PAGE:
“Sports will make you smarter” moment of the day: ARA (9D: [Former college coach Parseghian]) – One of the greatest coaches in the storied history of Notre Dame football, ARA Parseghian led the Fighting Irish to two national championships during his 11-year tenure in South Bend, one in 1966 and one in 1973. He quit coaching in 1974 and, immediately afterward, embarked on a long broadcasting career on ABC, then CBS. Parseghian was inducted into the College Football Hall of Fame in 1980.
See you all for the Sunday Challenge!
Barry C. Silk’s Los Angeles Times crossword—Andy’s review
There’s some fun stuff in here: URBAN DICTIONARY is kind of fresh, and I like BART SIMPSON, COPACABANA, MARVIN GAYE, CYBERCRIME, DAY TRADER, IPAD APPS and ADOPT-A-PET.
But even with iPad apps (first released in 2010), Urban Dictionary (founded in 1999) and Bart Simpson (first appeared in 1987), this puzzle felt… old. E.g., MY DAD [1963 Top 10 hit for Paul Petersen]? I propose a moratorium on including songs in crosswords that (a) only reached #6 or below (b) more than 50 years ago (c) even if they were sung by the kid from The Donna Reed Show. While we’re in that era, we’ve got MARVIN GAYE crossing the TYMES. Plus, sitting at 1-Across is The ERRAND BOY [1961 Jerry Lewis film, with “The”]. At least JESSE got a fairly fresh clue [Aaron’s role, in “Breaking Bad”].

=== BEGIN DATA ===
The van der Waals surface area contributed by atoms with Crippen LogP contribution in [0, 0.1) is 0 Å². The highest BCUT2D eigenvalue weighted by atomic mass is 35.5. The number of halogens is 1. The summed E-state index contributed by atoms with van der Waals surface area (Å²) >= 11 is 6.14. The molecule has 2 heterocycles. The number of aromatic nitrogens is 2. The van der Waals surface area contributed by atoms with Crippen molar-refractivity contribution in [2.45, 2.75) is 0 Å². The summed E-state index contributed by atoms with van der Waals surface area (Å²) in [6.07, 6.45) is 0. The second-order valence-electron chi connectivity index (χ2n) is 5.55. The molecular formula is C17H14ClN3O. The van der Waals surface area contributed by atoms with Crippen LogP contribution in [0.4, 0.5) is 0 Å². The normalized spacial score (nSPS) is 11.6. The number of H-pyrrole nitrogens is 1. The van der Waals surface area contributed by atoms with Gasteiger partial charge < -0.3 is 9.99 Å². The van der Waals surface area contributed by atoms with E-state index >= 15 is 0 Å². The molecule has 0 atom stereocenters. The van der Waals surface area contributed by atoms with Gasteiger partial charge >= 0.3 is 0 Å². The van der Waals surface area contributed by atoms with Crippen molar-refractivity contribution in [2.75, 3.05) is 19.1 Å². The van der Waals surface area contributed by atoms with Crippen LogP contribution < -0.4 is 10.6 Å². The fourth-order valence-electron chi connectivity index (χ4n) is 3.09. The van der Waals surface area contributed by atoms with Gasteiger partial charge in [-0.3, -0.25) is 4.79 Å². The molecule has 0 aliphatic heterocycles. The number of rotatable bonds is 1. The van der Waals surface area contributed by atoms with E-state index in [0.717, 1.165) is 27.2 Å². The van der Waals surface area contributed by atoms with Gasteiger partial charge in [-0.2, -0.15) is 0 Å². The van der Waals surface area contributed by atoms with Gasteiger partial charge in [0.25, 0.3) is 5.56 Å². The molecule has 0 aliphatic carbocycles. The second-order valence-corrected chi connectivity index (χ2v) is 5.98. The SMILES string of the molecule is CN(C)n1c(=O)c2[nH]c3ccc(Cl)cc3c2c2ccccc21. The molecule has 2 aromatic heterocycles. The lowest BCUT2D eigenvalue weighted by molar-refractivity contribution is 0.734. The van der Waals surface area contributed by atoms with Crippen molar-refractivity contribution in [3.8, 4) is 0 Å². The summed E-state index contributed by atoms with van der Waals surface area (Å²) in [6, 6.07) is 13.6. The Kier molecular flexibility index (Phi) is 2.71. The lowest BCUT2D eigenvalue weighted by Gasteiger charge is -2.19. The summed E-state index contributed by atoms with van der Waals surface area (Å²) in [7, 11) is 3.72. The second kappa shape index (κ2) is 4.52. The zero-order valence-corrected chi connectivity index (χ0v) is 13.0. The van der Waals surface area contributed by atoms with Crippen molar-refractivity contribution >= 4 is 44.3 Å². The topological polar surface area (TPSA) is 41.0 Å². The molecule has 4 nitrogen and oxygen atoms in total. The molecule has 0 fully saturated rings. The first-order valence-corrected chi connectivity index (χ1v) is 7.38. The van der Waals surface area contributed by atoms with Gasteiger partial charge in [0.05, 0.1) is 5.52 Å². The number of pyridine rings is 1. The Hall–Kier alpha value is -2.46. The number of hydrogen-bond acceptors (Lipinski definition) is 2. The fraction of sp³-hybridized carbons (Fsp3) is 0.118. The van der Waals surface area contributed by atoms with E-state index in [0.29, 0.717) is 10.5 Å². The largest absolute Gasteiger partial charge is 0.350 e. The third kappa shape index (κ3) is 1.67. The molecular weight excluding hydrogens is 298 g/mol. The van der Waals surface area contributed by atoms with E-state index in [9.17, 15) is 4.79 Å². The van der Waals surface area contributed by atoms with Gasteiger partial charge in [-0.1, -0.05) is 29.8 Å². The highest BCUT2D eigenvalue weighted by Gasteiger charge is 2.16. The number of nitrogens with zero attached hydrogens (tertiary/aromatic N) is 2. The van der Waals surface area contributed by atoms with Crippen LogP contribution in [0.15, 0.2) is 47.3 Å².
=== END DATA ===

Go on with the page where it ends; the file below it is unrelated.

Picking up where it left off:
Plus, a fair amount of meh or ugh fill: a quick glance reveals OYER, CPL, AMCS, MDII, TYMES, RCAS, TYROL, ADUE, RNS, COL, LYTE, COS, ELEM, ETES.
Fine, but not memorable. 3 stars from me. Until next week!
Stan Newman’s Newsday crossword, “Saturday Stumper” (written as Anna Stiga)
Nice 70-word grid, a hair on the easy end of the Stumper spectrum (meaning still significantly more difficult than the NYT and LAT’s Saturday puzzles).
Round-up of a dozen things:
- 8d. [Playing unusually well], IN A ZONE. I want this to be IN THE ZONE.
- 22a. [Color like khaki], AMBER. Not really. Khaki is cooler, more neutral. Amber is rich, warm, more orangey.
- 32a. [Budget manager’s responsibility], FLEET. As in Budget rental cars.
- 52a. [Food processor], SALIVA. No kitchen is complete without this!
- 57a. [Solitaire, by definition], ONE DIAMOND. Is ONE DIAMOND truly a lexical chunk?
- 59a. [What Brits call “divans”], BOX SPRINGS. I couldn’t find dictionary support for this, just Wikipedia. The Cambridge dictionary says divan also means “UK (also divan bed) a bed consisting of a mattress and a base, with no boards at either end.” This doesn’t seem like an exact match for BOX SPRING at all.
- 4d. [Had a harrowing experience], TILLED. As in “used a harrow to break up the soil.”
- 9d. [Person teaching by example], CITER. Feels too roll-your-own-wordish to me.
- 13d. [Creator of Forbes’ “most valuable fictional character”], AA MILNE. You wanted ROWLING too, didn’t you?
- 14d. [Tough puzzle], STINKER. That one’s new to me. The Oxford dictionaries include a “difficult task” definition, with the following example sentence: “Tackled the crossword yet? It’s a stinker.”
- 48d. [Proprietor of the Clog Talk blog], DRANO. Dammit! I couldn’t think of anything but DANSKO, the shoe company that sells a lot of clogs. Not sure which type of Clog Talk blog would be duller.
- 51d. [Team seen in the “Ocean’s Eleven” remake], SWAT. I don’t like that. It’s a “SWAT team,” not a SWAT that is a team. [Team seen in the Super Bowl], FOOTBALL. Doesn’t work.
My favorite fill here is a rather dry bunch: OBSTETRICS, ZEPPELIN, NAME-DROPPER, BOX SPRINGS.
3.75 stars from me.